The Relationship Between Social Support and Physiological Processes: A Review With Emphasis on Underlying Mechanisms and Implications for Health

Size: px
Start display at page:

Download "The Relationship Between Social Support and Physiological Processes: A Review With Emphasis on Underlying Mechanisms and Implications for Health"

Transcription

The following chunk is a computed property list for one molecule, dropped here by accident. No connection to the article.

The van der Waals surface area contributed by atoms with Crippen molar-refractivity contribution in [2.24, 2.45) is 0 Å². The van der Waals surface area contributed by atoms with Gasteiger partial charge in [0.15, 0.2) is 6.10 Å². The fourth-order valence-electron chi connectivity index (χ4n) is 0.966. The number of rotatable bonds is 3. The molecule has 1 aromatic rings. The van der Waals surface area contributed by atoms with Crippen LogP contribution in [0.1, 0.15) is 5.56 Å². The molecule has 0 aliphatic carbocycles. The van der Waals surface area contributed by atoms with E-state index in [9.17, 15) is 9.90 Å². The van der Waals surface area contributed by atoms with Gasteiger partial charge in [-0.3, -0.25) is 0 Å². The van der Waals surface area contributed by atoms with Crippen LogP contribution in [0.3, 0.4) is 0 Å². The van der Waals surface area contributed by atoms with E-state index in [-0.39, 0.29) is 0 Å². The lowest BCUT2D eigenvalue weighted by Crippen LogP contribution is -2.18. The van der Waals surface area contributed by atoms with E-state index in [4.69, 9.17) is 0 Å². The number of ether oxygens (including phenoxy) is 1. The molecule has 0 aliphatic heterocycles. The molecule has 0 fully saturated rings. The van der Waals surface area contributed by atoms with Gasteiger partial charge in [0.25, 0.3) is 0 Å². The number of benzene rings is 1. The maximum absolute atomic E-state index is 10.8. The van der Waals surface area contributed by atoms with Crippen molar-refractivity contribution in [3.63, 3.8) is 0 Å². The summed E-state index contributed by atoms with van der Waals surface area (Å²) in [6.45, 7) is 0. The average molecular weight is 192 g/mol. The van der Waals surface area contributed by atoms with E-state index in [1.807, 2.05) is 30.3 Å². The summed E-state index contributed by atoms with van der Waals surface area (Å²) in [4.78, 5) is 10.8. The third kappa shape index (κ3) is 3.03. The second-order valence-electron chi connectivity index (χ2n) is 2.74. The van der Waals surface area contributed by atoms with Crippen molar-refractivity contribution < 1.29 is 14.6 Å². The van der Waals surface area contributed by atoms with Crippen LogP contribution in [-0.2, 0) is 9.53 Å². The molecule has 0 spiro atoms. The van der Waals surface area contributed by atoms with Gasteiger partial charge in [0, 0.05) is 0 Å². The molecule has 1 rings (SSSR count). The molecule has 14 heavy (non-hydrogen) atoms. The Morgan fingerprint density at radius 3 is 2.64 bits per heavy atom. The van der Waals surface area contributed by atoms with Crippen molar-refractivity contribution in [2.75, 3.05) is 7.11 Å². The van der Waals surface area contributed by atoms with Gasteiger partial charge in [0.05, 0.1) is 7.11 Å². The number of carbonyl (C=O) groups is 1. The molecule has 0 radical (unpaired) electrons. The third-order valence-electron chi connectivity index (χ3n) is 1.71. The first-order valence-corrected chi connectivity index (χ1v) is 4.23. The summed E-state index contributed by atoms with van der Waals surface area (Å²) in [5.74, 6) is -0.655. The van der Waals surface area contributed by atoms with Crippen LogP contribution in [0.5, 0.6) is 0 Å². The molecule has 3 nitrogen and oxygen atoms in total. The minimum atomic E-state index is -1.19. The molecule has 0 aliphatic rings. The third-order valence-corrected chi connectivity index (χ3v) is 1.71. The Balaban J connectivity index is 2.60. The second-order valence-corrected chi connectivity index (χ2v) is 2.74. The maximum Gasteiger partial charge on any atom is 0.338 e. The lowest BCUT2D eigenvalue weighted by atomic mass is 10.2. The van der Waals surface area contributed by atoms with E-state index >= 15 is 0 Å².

1 PsychoLogical Bulletin Copyright 1996 by the American Psychological Association, Inc Vol No. 3, /96/$3. The Relationship Between Social Support and Physiological Processes: A Review With Emphasis on Underlying Mechanisms and Implications for Health Bert N. Uchino University of Utah John T. Cacioppo and Janice K. Kiecolt-Glaser Ohio State University In this review, the authors examine the evidence linking social support to physiological processes and characterize the potential mechanisms responsible for these covariations. A review of 81 studies revealed that social support was reliably related to beneficial effects on aspects of the cardiovascular, endocrine, and immune systems. An analysis of potential mechanisms underlying these associations revealed that (a) potential health-related behaviors do not appear to be responsible for these associations; (b) stress-buffering effects operate in some studies; (c) familial sources of support may be important; and (d) emotional support appears to be at least I important dimension of social support. Recommendations and directions for future research include the importance of conceptualizing social support as a multidimensional construct, examination of potential mechanisms across levels of analyses, and attention to the physiological process of interest. Social relationships are a ubiquitous part of life, serving important social, psychological, and behavioral functions across the lifespan. More important, both the quantity and quality of social relationships have been reliably related to morbidity and mortality (see reviews by Blazer, 1982; Broadhead et al., 1983; Cassell, 1976; Cobb, 1976; S. Cohen & Syme, 1985; and House, Landis, & Umberson, 1988). For instance, House et al. reviewed evidence from 6 large prospective studies indicating that mortality is higher among more socially isolated individuals. These associations hold even after inclusion of standard control variables such as age and initial health status. Indeed, House et at. summarized evidence showing that the association between social relationships and health is comparable with standard risk factors, including smoking, blood pressure, and physical activity. An important issue concerns the potential mechanisms responsible for the epidemiologicai links between social relationships and such long-term health consequences (S. Cohen, 1988; S. Cohen & Wills, 1985; Kiecolt-Glaser & Glaser, 1989 ). I n the present review, we first examine the evidence linking the posi- Bert N. Uchino, Department of Psychology and Health Psychology Program, University of Utah; John T. Cacioppo, Department of Psychology and Brain, Behavior, Immunity, and Health Program, Ohio State University; Janice K. Kiecolt-Glaser, Department of Psychiatry and Brain, Behavior, Immunity, and Health Program, Ohio State University. We thank Timothy Smith for his comments on a draft of this article. This study was partially supported by Grants T32-MHI8831, MH4466, and MH4296 from the National Institute of Mental Health, a supplement to MH4296 from the Office of Women's Health, Grant DBS from the National Science Foundation, and the John D. and Catherine T. MacArthur Foundation. Correspondence concerning this article should be addressed to Bert N. Uchino, Department of Psychology, 52 Social-Behavioral Sciences Building, University of Utah, Salt Lake City, Utah Electronic mail may be sent via lnternet to tive aspects of social relationships (i.e., social support) to physiological processes. We characterize these associations by examining the influence of social support on aspects of the cardiovascular, endocrine, and immune systems. The literature search was conducted using the ancestry approach and with PsycLIT ( ) and Medline ( ) by crossing the keywords social support, social networks, or social integration with cardiovascular, blood pressure, endocrine, or immune. Only studies whose researchers directly examined the association between social support and physiological function were included in this review. Based on this research, we examined potential mechanisms responsible for the associations between social support and physiological function (S. Cohen, 1988). We summarize the research examining social support and physiological processes by using both qualitative and meta-analytic procedures. Major details regarding studies (e.g., type of support assessment and main findings) were first characterized and analyzed in tabular form. Based on this qualitative analysis, metaanalytic procedures were used primarily when (a) the pattern of results were equivocal and (b) there were a sufficient number of relatively homogeneous studies (e.g., similar paradigms) to reliably characterize the effects of interest. In addition, meta-analytic procedures were used to test specific hypotheses from our qualitative analyses. The meta-analysis was performed using a commercially available software package (Mullin, 1989) that provided detailed results regarding combined tests of significance levels, effect sizes, tests of variability regarding significance levels and effect sizes, and a fail-safe number. 1 Results of the unweighted metaanalysis are reported, but analyses weighted by sample size were also performed and produced comparable results, To reduce the The fail-safe number represents the number of unpublished null studies that would be needed to overturn the conclusions found in the meta-analysis. Although there is no standard fail-safe number, Rosenthai (1984) suggests that 5k + 1, where k represents the number of retrieved studies, represents a reasonable tolerance level. 488